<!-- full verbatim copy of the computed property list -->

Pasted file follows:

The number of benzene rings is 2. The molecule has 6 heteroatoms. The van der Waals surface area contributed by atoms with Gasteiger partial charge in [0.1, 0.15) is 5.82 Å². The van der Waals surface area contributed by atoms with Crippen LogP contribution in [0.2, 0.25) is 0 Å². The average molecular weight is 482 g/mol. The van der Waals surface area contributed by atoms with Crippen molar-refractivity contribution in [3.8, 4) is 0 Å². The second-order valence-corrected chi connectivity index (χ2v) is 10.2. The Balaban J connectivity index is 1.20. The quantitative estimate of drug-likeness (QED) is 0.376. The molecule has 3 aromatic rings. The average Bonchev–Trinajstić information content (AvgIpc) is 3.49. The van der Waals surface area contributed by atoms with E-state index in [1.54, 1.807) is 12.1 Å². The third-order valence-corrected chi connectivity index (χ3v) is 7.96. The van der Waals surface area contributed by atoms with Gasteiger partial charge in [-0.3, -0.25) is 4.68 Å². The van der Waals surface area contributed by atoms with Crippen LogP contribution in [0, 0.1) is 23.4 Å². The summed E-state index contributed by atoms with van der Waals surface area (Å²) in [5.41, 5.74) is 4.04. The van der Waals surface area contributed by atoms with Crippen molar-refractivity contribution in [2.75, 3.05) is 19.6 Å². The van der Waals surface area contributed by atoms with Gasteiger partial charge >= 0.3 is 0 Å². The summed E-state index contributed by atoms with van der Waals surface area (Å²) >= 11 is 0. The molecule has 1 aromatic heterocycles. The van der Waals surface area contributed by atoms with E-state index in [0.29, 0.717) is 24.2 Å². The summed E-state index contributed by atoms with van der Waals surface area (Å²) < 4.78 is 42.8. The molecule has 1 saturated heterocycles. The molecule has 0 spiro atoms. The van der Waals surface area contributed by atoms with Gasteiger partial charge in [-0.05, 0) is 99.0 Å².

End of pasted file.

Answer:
The number of benzene rings is 2. The molecule has 6 heteroatoms. The van der Waals surface area contributed by atoms with Gasteiger partial charge in [0.1, 0.15) is 5.82 Å². The van der Waals surface area contributed by atoms with Crippen LogP contribution in [0.2, 0.25) is 0 Å². The average molecular weight is 482 g/mol. The van der Waals surface area contributed by atoms with Crippen molar-refractivity contribution in [3.8, 4) is 0 Å². The second-order valence-corrected chi connectivity index (χ2v) is 10.2. The Balaban J connectivity index is 1.20. The quantitative estimate of drug-likeness (QED) is 0.376. The molecule has 3 aromatic rings. The average Bonchev–Trinajstić information content (AvgIpc) is 3.49. The van der Waals surface area contributed by atoms with E-state index in [1.54, 1.807) is 12.1 Å². The third-order valence-corrected chi connectivity index (χ3v) is 7.96. The van der Waals surface area contributed by atoms with Gasteiger partial charge in [-0.3, -0.25) is 4.68 Å². The van der Waals surface area contributed by atoms with Crippen LogP contribution in [0, 0.1) is 23.4 Å². The summed E-state index contributed by atoms with van der Waals surface area (Å²) in [5.41, 5.74) is 4.04. The van der Waals surface area contributed by atoms with Crippen molar-refractivity contribution in [2.75, 3.05) is 19.6 Å². The van der Waals surface area contributed by atoms with Gasteiger partial charge >= 0.3 is 0 Å². The summed E-state index contributed by atoms with van der Waals surface area (Å²) >= 11 is 0. The molecule has 1 aromatic heterocycles. The van der Waals surface area contributed by atoms with E-state index in [0.29, 0.717) is 24.2 Å². The summed E-state index contributed by atoms with van der Waals surface area (Å²) < 4.78 is 42.8. The molecule has 1 saturated heterocycles. The molecule has 0 spiro atoms. The van der Waals surface area contributed by atoms with Gasteiger partial charge in [-0.05, 0) is 99.0 Å².